Foreword Reviews

Walker's Key

Clarion Rating: 4 out of 5

Hinging on the question of whether it is sometimes necessary to kill in order to stop evil, Walker’s Key is a satisfying and dramatic historical novel.

Set in the Florida Keys, Frank B. Haddleton’s suspenseful historical novel Walker’s Key charts a difficult course between complex family relationships at the turn of the century.

The Walker family makes its home on Cape Cod, traveling often to Florida to fish. In the early 1900s, its patriarch, Kenelm, dies, ostensibly of suicide. His children, Darby and Tulley, wonder what will happen to the family’s substantial fortune.

Tulley is a lighthouse keeper; just after his father’s death, his light goes out, and the book depicts the brothers’ relationship in the years leading up to its extinguishing. The will says that the estate will be divided evenly between the brothers, but only if they survive the week that follows. The Walkers have known their share of tragedy and betrayal; survival is no sure thing.

The book pivots to the mysteries of the Walkers’ past. Tulley and Darby have a troubled relationship; Tulley bullies his younger brother and takes credit for his successes. Though Tulley discovers Darby in a compromising position and takes the information to Kenelm, Kenelm takes Darby’s side. The family’s elder men are revealed to be a men of principle who accept people’s differences; the brother’s grandfather also fought slavery, despite period challenges to such thinking. Such details are anachronistic but hopeful.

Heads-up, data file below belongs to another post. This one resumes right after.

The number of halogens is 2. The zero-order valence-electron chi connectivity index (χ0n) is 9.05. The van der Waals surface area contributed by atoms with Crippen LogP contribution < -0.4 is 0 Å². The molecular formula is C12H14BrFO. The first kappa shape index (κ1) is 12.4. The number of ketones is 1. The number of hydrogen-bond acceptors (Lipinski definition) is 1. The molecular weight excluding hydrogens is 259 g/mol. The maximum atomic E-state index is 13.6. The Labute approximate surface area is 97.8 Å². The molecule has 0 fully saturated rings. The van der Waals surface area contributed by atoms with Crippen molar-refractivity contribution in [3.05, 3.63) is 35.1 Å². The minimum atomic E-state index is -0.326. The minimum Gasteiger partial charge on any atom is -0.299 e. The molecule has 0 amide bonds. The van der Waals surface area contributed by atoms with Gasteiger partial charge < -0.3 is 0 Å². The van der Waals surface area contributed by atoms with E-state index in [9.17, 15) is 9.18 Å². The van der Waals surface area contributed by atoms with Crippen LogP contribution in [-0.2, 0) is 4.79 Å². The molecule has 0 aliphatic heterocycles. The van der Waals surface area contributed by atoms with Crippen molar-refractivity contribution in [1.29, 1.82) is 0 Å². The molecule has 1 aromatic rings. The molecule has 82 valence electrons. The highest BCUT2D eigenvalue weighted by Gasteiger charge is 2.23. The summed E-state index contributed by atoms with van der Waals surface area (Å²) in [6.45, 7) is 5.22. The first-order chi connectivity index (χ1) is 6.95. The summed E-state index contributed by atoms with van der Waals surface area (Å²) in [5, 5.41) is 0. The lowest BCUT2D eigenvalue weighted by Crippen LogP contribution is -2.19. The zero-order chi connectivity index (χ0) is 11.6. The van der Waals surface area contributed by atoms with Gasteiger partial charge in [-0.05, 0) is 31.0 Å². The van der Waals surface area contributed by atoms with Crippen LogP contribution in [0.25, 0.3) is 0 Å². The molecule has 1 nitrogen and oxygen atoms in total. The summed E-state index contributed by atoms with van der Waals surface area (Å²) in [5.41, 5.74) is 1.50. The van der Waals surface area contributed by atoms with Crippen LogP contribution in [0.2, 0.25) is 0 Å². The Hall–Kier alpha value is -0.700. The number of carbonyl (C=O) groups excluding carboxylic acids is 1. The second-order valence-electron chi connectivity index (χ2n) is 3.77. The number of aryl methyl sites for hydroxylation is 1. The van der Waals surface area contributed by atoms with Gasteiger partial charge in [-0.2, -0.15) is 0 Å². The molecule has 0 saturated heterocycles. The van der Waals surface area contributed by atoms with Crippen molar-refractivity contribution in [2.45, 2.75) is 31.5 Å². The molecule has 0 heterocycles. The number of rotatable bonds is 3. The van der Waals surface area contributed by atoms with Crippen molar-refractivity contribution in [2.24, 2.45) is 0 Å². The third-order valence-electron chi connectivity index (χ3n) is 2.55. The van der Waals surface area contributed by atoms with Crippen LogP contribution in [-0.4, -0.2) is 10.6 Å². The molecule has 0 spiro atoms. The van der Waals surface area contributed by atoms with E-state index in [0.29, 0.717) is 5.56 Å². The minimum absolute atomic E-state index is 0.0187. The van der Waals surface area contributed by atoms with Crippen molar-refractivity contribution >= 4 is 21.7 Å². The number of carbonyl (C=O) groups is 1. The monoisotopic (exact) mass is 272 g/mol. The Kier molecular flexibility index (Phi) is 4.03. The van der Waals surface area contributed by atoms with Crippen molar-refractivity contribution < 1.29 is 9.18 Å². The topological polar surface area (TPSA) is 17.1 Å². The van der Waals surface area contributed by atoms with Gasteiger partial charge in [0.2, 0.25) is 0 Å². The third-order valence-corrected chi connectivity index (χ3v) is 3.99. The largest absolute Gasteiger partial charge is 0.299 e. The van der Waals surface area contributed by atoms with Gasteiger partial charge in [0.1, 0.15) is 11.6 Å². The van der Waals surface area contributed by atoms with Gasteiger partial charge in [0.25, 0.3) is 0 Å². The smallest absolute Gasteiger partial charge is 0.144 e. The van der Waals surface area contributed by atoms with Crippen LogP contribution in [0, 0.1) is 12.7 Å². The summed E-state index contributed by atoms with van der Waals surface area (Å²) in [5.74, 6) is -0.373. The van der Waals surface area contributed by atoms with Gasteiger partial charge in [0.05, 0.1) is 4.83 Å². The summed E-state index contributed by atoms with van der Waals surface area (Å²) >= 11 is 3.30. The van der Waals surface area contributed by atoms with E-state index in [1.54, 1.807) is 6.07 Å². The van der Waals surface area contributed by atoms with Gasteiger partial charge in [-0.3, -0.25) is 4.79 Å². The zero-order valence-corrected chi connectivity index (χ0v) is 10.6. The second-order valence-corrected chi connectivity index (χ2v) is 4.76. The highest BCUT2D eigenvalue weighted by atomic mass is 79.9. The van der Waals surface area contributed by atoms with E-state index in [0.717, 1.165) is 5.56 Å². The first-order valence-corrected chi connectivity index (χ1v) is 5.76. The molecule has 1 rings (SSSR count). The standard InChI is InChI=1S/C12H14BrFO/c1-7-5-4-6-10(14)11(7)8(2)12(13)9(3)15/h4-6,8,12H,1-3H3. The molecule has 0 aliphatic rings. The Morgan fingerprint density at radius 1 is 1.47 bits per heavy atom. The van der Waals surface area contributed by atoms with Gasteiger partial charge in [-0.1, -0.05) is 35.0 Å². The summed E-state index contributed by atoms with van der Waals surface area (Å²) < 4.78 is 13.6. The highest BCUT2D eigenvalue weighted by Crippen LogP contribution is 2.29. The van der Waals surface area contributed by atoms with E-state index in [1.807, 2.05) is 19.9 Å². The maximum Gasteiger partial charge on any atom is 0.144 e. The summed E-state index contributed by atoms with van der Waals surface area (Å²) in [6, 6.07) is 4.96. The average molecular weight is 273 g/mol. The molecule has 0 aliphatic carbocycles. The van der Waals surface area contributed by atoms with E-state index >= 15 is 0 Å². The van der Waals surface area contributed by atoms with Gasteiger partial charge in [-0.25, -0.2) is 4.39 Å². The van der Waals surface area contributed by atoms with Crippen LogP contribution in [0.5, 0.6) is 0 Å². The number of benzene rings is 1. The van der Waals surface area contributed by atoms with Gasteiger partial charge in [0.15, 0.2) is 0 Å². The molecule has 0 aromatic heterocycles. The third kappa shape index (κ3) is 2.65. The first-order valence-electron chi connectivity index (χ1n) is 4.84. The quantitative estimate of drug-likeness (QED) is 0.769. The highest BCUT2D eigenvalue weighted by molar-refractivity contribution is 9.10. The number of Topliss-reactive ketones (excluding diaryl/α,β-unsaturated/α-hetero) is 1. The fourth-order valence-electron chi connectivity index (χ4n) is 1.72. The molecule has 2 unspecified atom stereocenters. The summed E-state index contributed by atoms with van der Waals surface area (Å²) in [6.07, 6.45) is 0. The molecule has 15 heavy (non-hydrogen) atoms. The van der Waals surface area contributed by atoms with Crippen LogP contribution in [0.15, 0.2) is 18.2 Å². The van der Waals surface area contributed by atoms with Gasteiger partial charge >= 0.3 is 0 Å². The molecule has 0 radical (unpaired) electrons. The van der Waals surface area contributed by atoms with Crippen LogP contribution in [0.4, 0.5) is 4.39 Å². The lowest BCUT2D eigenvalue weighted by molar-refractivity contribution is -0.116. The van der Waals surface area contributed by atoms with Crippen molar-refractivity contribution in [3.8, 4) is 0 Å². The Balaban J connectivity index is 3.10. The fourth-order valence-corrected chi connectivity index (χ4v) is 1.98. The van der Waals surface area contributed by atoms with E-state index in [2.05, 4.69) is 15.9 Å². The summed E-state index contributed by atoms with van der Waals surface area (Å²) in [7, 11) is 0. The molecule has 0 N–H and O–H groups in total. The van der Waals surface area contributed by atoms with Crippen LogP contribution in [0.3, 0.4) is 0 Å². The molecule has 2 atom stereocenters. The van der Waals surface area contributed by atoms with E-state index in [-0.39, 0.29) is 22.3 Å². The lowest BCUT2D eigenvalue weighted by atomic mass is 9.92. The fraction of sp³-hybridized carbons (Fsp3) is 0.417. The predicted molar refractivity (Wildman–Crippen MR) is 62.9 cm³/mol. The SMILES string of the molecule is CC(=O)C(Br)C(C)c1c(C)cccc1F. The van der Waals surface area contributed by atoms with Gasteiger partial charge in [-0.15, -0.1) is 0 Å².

At its heart, the novel is a study of complex family relationships. Its characters have depth as they deal with complicated issues of race, sexuality, and history. Secondary characters include bigoted Eleazer Walker and Nathaniel, who helped to free slaves and got branded for it. Eccentric Freeman Scott befriends Darby, teaching him about Walker family skeletons and helping him to develop the wisdom he needs to accept himself. There’s historical texture to all of their interactions, and no character is either wholly good or evil.

Nineteenth-century maritime life is conveyed through clear descriptions, as is life on land in Massachusetts and Florida. Funny conveyances of past events mix with moments of excessive detail, though, and the pivot to the past is abrupt. The story is clearest when it sticks to its chronology.

Hinging on the question of whether it is sometimes necessary to kill in order to stop evil, Walker’s Key is a satisfying and dramatic historical novel.

Reviewed by Jeremiah Rood

Disclosure: This article is not an endorsement, but a review. The author of this book provided free copies of the book and paid a small fee to have their book reviewed by a professional reviewer. Foreword Reviews and Clarion Reviews make no guarantee that the author will receive a positive review. Foreword Magazine, Inc. is disclosing this in accordance with the Federal Trade Commission’s 16 CFR, Part 255.

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